— ALOE —

Bud Light loses title as top-selling U.S. beer” via Jennifer Maloney of The Wall Street Journal — Bud Light no longer rules the American beer market. Modelo Especial overtook the brand as the top-selling U.S. beer in May, punctuating a monthslong boycott of Bud Light that has reshuffled the beer industry. Modelo represented 8.4% of U.S. retail-store beer sales in the four weeks ended June 3, compared with 7.3% for Bud Light, according to an analysis of Nielsen data by consulting firm Bump Williams. Bud Light’s sales have tanked since April when transgender influencer Dylan Mulvaney posted an image on Instagram of a personalized Bud Light can that the brand had sent her as a gift. The Instagram post sparked an uproar, and brewer Anheuser-Busch’s response to the boycott angered even more people.

Bud Light loses its top spot as America’s favorite beer.

Beyond Weeki Wachee: How Florida’s freelance merman got TikTok-famous” via Gabrielle Calise of the Tampa Bay Times — Andrew Corter sat up on his beach mat next to the edge of the swimming hole, wriggling into the tight red tail one leg at a time. Corter, known to his 132,000 TikTok followers as @mermanandrew, makes his living underwater. In tanks and aquariums across North America, he’s delighted audiences while staying below the surface for two to four minutes at a time. Five of Corter’s mer-friends giggled as they dangled their tails off the edge of the dock into the 72-degree spring, waiting for him to start filming social media content. To have this job straight out of a childhood dream — and attract the swankier, $350-an-hour gigs — you have to sell the fantasy.


Happy birthday to Rep. Traci Koster, Ivette Faulkner of The Florida Chamber of Commerce, and lobbyist Travis Moore.


Sunburn is authored and assembled by Peter Schorsch, Phil Ammann, Daniel Dean, Ryan Nicol, Jacob Ogles, and Drew Wilson.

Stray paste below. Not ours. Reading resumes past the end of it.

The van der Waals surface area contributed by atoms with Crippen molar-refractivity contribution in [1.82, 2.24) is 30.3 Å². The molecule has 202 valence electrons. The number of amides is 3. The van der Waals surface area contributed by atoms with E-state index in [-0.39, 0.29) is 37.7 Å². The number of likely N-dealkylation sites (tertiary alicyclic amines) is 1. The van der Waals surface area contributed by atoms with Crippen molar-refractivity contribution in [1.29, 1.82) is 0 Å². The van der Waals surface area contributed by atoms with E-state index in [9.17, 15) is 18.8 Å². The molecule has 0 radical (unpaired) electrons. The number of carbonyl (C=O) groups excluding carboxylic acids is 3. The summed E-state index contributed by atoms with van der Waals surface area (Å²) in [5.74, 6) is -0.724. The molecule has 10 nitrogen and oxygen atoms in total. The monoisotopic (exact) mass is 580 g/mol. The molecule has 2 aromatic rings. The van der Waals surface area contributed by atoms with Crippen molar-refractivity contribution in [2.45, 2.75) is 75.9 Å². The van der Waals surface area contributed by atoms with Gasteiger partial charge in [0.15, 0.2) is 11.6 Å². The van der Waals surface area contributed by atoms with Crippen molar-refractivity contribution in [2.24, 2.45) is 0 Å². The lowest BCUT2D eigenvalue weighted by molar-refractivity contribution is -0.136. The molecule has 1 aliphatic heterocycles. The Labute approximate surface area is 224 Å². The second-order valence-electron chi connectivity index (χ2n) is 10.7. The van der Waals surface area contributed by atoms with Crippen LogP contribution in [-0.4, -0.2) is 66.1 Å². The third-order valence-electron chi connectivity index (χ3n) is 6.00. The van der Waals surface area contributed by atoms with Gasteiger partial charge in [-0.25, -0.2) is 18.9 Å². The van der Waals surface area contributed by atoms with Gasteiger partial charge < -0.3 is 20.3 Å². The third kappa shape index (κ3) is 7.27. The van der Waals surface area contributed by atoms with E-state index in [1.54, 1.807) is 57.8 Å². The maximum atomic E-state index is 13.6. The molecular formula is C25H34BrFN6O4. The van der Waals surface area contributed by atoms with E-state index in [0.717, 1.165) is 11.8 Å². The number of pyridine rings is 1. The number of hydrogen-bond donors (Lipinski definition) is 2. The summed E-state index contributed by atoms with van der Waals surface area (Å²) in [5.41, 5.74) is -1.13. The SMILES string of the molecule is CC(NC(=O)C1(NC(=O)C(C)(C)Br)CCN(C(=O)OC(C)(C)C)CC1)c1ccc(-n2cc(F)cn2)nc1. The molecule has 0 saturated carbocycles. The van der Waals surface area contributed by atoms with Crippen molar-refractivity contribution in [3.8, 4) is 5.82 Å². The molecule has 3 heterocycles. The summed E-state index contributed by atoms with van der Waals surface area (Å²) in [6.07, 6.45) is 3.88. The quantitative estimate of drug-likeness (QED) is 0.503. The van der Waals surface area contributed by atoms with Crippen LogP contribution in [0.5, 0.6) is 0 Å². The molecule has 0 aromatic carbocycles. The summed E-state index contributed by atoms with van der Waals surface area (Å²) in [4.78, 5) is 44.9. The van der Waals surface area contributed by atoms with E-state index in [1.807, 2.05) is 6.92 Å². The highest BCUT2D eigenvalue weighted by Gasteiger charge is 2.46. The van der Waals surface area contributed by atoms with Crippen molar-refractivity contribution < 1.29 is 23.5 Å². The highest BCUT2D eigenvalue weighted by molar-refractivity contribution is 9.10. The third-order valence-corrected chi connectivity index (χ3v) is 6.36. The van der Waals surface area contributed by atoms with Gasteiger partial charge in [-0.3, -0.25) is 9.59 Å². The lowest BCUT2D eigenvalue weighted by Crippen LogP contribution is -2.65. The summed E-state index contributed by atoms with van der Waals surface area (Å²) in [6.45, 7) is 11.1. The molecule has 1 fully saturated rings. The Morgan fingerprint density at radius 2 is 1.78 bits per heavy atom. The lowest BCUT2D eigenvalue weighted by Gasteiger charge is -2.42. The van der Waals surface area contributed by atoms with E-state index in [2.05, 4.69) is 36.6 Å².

Peter Schorsch

Peter Schorsch is the President of Extensive Enterprises Media and is the publisher of, INFLUENCE Magazine, and Sunburn, the morning read of what’s hot in Florida politics. Previous to his publishing efforts, Peter was a political consultant to dozens of congressional and state campaigns, as well as several of the state’s largest governmental affairs and public relations firms. Peter lives in St. Petersburg with his wife, Michelle, and their daughter, Ella. Follow Peter on Twitter @PeterSchorschFL.

One comment

  • Dont Say FLA

    June 15, 2023 at 9:29 am

    Ron’s campaign launch did not turn out as expected? By whom?

    Everybody knows Twitter’s been a broken disaster ever since the future Mr Casey bought it and decided to CEO and fired half of everybody while the other half stayed only to exact revenge.

    Elon got digitally torched and pitchforked by Twitter’s remaining employees. Everybody saw it except Elon and Ron because seeing it requires thinking of others, not just thinking of yourself at all times.

    Casey saw it. She was counting on it. She’s the leaker. She’s the sinker, sinking Ron’s political campaign so she doesn’t look quite so bad when she leaves him ’cause he’s a loser. Landing at the top of the ladder as Mrs Musk, that’s the plan. Best of luck in your endeavor, Casey.

Comments are closed.


Florida Politics is a statewide, new media platform covering campaigns, elections, government, policy, and lobbying in Florida. This platform and all of its content are owned by Extensive Enterprises Media.

Publisher: Peter Schorsch @PeterSchorschFL

Contributors & reporters: Phil Ammann, Drew Dixon, Roseanne Dunkelberger, A.G. Gancarski, Anne Geggis, Ryan Nicol, Jacob Ogles, Cole Pepper, Gray Rohrer, Jesse Scheckner, Christine Sexton, Drew Wilson, and Mike Wright.

Email: [email protected]
Twitter: @PeterSchorschFL
Phone: (727) 642-3162
Address: 204 37th Avenue North #182
St. Petersburg, Florida 33704